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The Yoga of Truth

Jnana: The Ancient Path of Silent Knowledge

Published by Destiny Books
Distributed by Simon & Schuster


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About The Book

A guide to Jnana Yoga--the Way of Silent Knowledge--by direct contemplation of the Unchangeable

• Shows that everything in one’s body, personality, thoughts, memories, and experiences has form and is changeable and, thus, is neither essential nor eternal

• Identifies the witnessing consciousness within--all that remains when the ephemeral is eliminated--as the real Self, the one and only unchanging eternal Being

In The Yoga of Truth, Peter Marchand, through a series of deceptively simple introspective questions, leads the seeker into discarding everything--body, personality, thoughts, memories, experiences--that disguises the ego’s relentless masquerade as the Self. This form of contemplation, with its constant commitment to witnessing without attachment, disempowers the ego’s fixation on its products, leading instead to the realization that the witnessing consciousness is, in fact, the one immutable Being within or without--the real Self, the true You.

The universal illusion rests upon space and time, body and elements, the life force, mind, intellect, ego, and Self. Jnana Yoga reveals not only the insubstantial and illusory nature of our presumptions but also our habitual commitment to the illusion of being an individual that they create. This illusion collapses like a house of cards before direct inspection. When something has form, when it can change, it cannot be the eternal with which we seek union. Witnessing consciousness stands alone as that which is without form. In The Yoga of Truth, Marchand leads us simply, and compellingly, to the truth of our nature and the peaceful bliss of true Being.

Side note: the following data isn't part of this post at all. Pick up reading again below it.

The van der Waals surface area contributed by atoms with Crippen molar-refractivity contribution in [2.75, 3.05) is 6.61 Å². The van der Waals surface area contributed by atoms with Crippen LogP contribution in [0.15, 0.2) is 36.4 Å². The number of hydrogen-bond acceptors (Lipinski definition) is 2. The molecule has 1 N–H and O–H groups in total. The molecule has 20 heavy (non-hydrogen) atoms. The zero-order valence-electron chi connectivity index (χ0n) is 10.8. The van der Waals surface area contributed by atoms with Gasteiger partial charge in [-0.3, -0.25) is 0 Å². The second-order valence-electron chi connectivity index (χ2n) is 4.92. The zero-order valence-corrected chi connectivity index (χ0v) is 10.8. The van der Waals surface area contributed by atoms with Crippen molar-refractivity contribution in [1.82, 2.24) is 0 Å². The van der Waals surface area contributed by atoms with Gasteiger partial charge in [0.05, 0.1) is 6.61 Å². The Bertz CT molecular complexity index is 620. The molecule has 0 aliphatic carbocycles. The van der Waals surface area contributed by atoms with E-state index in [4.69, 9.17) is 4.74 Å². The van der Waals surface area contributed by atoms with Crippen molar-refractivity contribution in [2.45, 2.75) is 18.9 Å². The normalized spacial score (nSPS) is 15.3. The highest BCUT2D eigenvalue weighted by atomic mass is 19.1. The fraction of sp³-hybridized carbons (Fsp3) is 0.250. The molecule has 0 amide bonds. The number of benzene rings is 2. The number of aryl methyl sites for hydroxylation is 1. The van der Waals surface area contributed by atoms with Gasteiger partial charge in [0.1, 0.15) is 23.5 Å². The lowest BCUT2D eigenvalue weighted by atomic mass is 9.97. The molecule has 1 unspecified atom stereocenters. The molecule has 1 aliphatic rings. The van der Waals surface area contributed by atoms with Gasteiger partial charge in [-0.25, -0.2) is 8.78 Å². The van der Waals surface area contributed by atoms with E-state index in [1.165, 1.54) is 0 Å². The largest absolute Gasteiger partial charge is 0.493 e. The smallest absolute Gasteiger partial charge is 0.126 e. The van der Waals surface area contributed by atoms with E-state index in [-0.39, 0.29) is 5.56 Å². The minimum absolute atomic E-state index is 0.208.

from Chapter 4

The Witness

SOME PEOPLE HAVE developed more awareness of the witness consciousness by going through some dangerous situation or accident. They remember that during those mere seconds that seemed to last for ages, they felt completely detached from what was happening. Even though their life might have been at risk, even though they might have been screaming at the top of their lungs, they remember at the same time being simply present as a peaceful witness, entirely unconcerned. This happens because of the very strong fear that threatens the very sanity of a person, and thus that person completely withdraws toward that witness consciousness. It is also a basic reason why some people get addicted to danger, bungee jumping from high bridges and all that. They are not only pursuing the rush of adrenaline, but also enjoying the inner experience of deep peace that spontaneously occurs. A similar phenomenon of withdrawal may occur sometimes in cases of extreme sadness or depression, though at those times it is more common to be absorbed by the thoughts and feelings that whirl around chaotically.